Melissa McLeod, a former Detroit Audubon Society Safe Passage program volunteer and a photographer who runs the Feral Detroit Instagram account, said she documented some of the dead birds herself and began uploading data into the Birdmapper.org website.
“There’s not a lot of people doing it on their own,” she said. “I started doing it when I found them. Once you see this is a thing, you can’t really unsee it.”
Efforts to track more bird collisions with buildings outside of the Wayne State University campus area where the Detroit Audubon Society is based, so far, have not been successful, she said.
In a sense, Detroit and its suburbs aren’t unique.
“There’s no question Detroit kills birds because any place you put buildings that have light, that happens,” Farnsworth said. “It’s a question of what the magnitude is. There are nights in New York and Chicago where people find hundreds or thousands of birds at the base of buildings sometimes where there are significant mortality events.”
According to the Detroit Audubon Society, birds use the stars and moon for navigation during their migrations and building lights disorient them.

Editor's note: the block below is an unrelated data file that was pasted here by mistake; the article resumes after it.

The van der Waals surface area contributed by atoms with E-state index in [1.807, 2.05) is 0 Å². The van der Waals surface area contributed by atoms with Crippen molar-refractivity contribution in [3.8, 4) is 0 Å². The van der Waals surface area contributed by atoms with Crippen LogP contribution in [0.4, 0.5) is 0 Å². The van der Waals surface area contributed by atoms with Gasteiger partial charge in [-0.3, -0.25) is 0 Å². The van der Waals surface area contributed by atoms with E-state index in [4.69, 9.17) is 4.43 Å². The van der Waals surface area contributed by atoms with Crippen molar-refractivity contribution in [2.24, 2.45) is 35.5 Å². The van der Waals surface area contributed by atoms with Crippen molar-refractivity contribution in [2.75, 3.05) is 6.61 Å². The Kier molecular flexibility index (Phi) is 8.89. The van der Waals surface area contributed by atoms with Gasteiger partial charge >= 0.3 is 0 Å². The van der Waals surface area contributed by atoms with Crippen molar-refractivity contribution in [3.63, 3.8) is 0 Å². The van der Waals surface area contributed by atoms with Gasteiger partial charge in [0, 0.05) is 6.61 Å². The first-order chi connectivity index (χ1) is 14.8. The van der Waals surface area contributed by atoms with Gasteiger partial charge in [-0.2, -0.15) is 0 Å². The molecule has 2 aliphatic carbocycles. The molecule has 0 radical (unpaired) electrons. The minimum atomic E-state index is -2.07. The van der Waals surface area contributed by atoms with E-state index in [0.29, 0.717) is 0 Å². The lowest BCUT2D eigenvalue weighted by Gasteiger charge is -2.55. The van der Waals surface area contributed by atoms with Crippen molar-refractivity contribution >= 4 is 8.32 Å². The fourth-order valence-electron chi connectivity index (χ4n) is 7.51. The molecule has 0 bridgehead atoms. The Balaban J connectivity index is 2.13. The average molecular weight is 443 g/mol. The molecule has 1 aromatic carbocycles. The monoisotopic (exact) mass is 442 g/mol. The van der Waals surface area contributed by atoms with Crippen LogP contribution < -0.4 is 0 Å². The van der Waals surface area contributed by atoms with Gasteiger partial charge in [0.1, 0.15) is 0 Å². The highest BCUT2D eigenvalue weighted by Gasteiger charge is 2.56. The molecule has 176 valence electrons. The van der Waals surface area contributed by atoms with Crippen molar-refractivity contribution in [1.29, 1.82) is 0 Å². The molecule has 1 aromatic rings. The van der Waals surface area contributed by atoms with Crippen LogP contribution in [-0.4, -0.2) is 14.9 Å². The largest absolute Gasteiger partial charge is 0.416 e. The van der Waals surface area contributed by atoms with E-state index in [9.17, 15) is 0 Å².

“They circle the buildings repeatedly and either die of exhaustion or colliding with the illuminated building,” the society says on its website.
And the region is particularly highly traveled, said Ben Winger, associate professor and assistant curator in the Museum of Zoology at the University of Michigan in Ann Arbor.
“Southeast Michigan is a major thoroughfare for migratory birds in the Great Lakes and we are right at the western edge of Lake Erie, which funnels a lot of bird migration along its shores of migratory songbirds, shore birds and water birds,” he said.
Songbirds are in particular at risk because they are smaller and tend to congregate, Winger said.
The combination of high bird migration volume and its light volumes at night make the Detroit region high-risk for the collisions, he said.